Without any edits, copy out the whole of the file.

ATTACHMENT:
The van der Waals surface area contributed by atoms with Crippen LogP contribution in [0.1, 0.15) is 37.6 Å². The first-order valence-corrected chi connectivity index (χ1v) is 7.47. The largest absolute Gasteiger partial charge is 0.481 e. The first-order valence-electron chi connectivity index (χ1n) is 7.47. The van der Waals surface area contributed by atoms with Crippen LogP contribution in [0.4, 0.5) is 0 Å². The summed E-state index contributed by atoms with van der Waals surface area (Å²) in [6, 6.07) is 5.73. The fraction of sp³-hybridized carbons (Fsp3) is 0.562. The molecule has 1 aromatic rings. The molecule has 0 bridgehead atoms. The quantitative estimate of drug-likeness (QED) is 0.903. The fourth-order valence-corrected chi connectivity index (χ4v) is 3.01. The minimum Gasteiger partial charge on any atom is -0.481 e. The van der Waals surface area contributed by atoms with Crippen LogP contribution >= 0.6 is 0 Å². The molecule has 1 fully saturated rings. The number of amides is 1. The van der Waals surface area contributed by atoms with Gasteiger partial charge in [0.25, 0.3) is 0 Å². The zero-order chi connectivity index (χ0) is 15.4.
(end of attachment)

The van der Waals surface area contributed by atoms with Crippen LogP contribution in [0.1, 0.15) is 37.6 Å². The first-order valence-corrected chi connectivity index (χ1v) is 7.47. The largest absolute Gasteiger partial charge is 0.481 e. The first-order valence-electron chi connectivity index (χ1n) is 7.47. The van der Waals surface area contributed by atoms with Crippen LogP contribution in [0.4, 0.5) is 0 Å². The summed E-state index contributed by atoms with van der Waals surface area (Å²) in [6, 6.07) is 5.73. The fraction of sp³-hybridized carbons (Fsp3) is 0.562. The molecule has 1 aromatic rings. The molecule has 0 bridgehead atoms. The quantitative estimate of drug-likeness (QED) is 0.903. The fourth-order valence-corrected chi connectivity index (χ4v) is 3.01. The minimum Gasteiger partial charge on any atom is -0.481 e. The van der Waals surface area contributed by atoms with Crippen LogP contribution >= 0.6 is 0 Å². The molecule has 1 fully saturated rings. The number of amides is 1. The van der Waals surface area contributed by atoms with Gasteiger partial charge in [0.25, 0.3) is 0 Å². The zero-order chi connectivity index (χ0) is 15.4.